The origins of Accident Prone as a musical project date back to several years ago in Sellery Hall, specifically The Studio Creative Arts Learning Community. At the time, musician and artist John Hitchcock and performance artist Marina Kelly were, respectively, director and program coordinator and asked Stonehouse to read a story to the students in the Sellery learning community. Hitchcock and Kelly improvised sonic accompaniment behind Stonehouse’s reading. Hitchcock, who plays lap steel on Accident Prone, ultimately decided to elaborate on this project with Stonehouse and got visual artist and musician Derrick Buisch involved as well. Buisch gathered fellow bandmates Jason Bank and Dan Fitch of experimental improvisation collective Threadmaker and between them and Hitchcock, established the band behind Accident Prone. [Full disclosure: Dan Fitch is an active Tone Madison contributor.]

Scrotum House,” the track that served as the impetus for the album, is as outrageous as it sounds. Listeners get an idea of Stonehouse’s experiences as a child—balancing goofiness and childhood fun with survival. Listeners might also catch the play between Stonehouse’s words and the musicians’ improvised reaction, namely upon hearing the words “bouncing testicles,” aurally illustrated by delayed lap steel descension while imagining said testicles “rolling down the street.”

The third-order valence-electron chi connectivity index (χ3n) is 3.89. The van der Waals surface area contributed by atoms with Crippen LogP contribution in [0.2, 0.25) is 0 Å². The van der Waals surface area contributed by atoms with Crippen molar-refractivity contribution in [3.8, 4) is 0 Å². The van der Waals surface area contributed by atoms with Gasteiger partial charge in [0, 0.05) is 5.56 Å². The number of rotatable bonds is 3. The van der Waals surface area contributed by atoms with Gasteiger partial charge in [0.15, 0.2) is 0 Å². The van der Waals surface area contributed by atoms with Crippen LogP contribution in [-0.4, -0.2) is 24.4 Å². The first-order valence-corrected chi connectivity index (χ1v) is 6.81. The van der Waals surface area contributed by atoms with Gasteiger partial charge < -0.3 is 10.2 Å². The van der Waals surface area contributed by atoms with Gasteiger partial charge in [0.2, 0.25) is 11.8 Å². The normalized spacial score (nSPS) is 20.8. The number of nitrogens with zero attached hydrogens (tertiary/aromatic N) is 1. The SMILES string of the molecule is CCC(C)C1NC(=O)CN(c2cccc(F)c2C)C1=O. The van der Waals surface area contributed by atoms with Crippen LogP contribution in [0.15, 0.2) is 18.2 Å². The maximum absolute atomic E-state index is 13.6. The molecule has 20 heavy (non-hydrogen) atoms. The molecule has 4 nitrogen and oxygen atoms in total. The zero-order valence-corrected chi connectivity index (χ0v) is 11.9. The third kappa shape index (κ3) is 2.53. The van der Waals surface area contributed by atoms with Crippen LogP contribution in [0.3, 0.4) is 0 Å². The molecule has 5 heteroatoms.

Stonehouse and the musicians behind the album worked with Lance Owens of nonprofit artist collective ArtWorking to record and produce the record. Owens’ private recording studio, Northern Gothic, is set up such that the musicians could be in one room and hear Stonehouse clearly in the next room reading his stories. While Stonehouse could not clearly hear the musicians until listening back, the musicians could deliver raw improvisation to Stonehouse’s descriptions. Buisch referred to this style as “show up and play,” which is the ethic around his project Threadmaker. Owens is in the process of producing the remainder of the record, adding tracks one at a time to Bandcamp as he finishes his production process. 

Dinks Stinks” was one of the first tracks Owens made available to listeners. It begins with an ominous rattle and rhythmic bass stab before Stonehouse begins the story. Stonehouse paints a picture of Dinks, a rough biker bar run by “a big bastard, grouchy all the time and drunk behind the bar most of the time.” It should be effortless for any bar-frequenting listener to imagine such a place, but maybe not such a story. Stonehouse continues among the ominous rattle and a lush, haunting wall of sound. The story begins as a relatively innocent account of Stonehouse as a young teenager with enough facial hair to get served a drink at a place like Dinks. After getting acquainted with one or two more characters, the story suddenly takes a dark turn and conjures up a sense of wonderment. As it progresses, “Dinks Stinks” emphasizes swells of guitar and synth-driven tension, courtesy of Bank and Fitch. Following the musicians’ ambient translation of their live reactions, “Dinks Stinks” ends abruptly with no resolution. 

Stonehouse reflected on the project after listening back to the finished recordings, saying “the combination of the kind of music they play and the nature of the stories I tell seems perfect together to me. When I heard [the recordings], I couldn’t imagine the music for it being better—it’s a little spooky, a little eerie, a little gritty. [It] creates the exact right atmosphere for the kinds of stories I tell.”